Different color diamonds can fall into different categories of clarity, so you will want to weigh the overall look of each variation to ensure you’re selecting the perfect diamond for you. It’s important to note that while there are many variations of grades in both color and clarity, many of these differences are hardly noticeable to the untrained eye. Generally speaking, only highly experienced diamond experts can recognize differences in color and clarity. These differences can drastically impact grading and price, of course, so it’s important to know where your priorities lie with clarity and diamond color charts.

What Is Diamond Color?

While most diamond colors are slight shades of white, yellow, gray, and brown, other diamond color ranges do exist. Since the colors are based on trace amounts of minerals that are present while the diamonds are forming, they can vary greatly in overall appearance.

The diamond color scale is based on three primary factors: saturation, hue, and tone. Saturation is all about the strength and intensity of the color, while hue refers to the diamond’s overall color, such as white, yellow, or pink. Meanwhile, tone encompasses the lightness or darkness of the color.

Diamond Color Comparison

Diamond color comparison is about more than just comparing diamonds side by side. With most natural colored diamonds, the main goal is to make sure they look great in the jewelry piece they’re being purchased for. If you’re shopping for colored diamond rings and want a diamond to set in a yellow gold ring, you don’t need to be as concerned with a colorless grade. But if you’re searching for a larger diamond with white color for a focal point of a necklace, you will want something more colorless and with better clarity. The goal is to make the final jewelry piece as beautiful and sparkly as possible. This doesn’t always mean finding the clearest and most colorless diamond but is rather about comparing diamond color vs. clarity, along with cut and carat, to find the best diamond for you.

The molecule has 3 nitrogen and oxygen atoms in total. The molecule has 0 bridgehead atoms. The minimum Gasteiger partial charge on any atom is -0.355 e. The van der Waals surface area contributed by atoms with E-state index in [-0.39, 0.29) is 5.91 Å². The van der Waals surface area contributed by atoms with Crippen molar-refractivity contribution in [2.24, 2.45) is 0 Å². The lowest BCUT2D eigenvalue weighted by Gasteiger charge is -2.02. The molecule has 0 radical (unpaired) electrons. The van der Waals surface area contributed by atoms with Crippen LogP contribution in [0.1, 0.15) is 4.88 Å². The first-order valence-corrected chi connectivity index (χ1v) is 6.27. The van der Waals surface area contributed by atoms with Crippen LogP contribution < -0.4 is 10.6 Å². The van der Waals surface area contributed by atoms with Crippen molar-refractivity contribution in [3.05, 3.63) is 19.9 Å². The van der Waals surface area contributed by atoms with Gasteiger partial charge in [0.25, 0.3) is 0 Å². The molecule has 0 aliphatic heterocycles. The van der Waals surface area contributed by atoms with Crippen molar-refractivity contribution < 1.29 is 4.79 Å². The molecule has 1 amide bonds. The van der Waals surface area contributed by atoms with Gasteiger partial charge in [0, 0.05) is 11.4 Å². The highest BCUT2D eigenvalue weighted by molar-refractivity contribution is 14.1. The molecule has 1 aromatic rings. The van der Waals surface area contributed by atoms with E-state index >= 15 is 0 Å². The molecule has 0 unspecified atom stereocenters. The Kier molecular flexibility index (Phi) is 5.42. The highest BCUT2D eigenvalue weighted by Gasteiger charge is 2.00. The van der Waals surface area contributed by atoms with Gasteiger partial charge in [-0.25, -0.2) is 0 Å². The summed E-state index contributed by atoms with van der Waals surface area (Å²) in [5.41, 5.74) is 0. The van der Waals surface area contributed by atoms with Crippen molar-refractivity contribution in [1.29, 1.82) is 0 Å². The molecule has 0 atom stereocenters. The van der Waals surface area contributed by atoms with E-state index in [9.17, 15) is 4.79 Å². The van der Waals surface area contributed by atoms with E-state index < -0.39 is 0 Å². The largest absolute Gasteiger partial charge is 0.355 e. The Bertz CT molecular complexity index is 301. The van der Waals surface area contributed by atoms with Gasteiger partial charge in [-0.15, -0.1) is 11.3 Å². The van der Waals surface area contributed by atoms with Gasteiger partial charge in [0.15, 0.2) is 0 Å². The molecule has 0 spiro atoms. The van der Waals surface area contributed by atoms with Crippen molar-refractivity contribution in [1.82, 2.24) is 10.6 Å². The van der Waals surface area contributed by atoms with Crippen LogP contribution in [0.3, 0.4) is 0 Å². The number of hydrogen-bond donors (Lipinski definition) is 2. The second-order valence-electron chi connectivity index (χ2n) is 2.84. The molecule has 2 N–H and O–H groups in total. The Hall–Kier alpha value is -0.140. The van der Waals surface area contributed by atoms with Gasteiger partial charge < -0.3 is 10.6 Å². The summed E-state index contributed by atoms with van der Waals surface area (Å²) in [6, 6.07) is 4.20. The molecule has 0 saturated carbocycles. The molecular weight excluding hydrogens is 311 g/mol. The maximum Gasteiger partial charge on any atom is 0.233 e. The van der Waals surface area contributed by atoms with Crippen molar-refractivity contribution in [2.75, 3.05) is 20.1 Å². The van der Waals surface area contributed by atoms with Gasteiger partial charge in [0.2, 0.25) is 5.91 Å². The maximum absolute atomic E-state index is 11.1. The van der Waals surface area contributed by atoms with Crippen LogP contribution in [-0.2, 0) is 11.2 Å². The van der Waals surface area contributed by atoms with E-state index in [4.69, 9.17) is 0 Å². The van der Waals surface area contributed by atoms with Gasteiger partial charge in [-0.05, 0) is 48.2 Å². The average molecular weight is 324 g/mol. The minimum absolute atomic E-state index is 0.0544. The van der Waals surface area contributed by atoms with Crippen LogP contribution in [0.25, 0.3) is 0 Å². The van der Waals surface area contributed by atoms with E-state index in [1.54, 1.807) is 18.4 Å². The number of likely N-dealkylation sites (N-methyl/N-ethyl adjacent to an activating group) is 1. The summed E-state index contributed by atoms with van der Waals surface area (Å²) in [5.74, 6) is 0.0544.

In addition to the typical white and colorless diamonds, there are a wide variety of different color diamonds that we call fancy diamonds. These are extremely rare and unique, coming in a variety of colors including yellow, pink, blue, green, and red. Fancy colored diamonds often increase in price as their color increases in saturation, which is the opposite of regular colored diamonds. Although most fancy colored diamonds have more muted and lighter colors, they are unique and beautiful in their own right and are highly sought after worldwide.

FAQs About Diamond Color

What Color Are Diamonds?

Although some fancy colored diamonds do exist, the vast majority of diamonds fall in the standard color range from colorless to white, light yellow, light gray, or light brown.

What Color Diamond Is the Best?

They say beauty is in the eye of the beholder, and that generally rings true for diamonds as well. While completely colorless diamonds and fancy colored diamonds are the rarest and therefore the most expensive, the diamond color that is best is the one that you love the most.

What Is the Rarest Color Diamond?

Red diamonds are the rarest diamond color. Is it estimated that there are fewer than 30 red diamonds in the world. 


Contact a Jewelry Expert at Roman Malakov

If you want to learn more about diamond colors or are ready to shop for the perfect diamond, contact Roman Malakov or come into the store today. Our jewelry experts are ready to welcome you and guide you toward your ideal diamond for whatever jewelry piece your heart desires.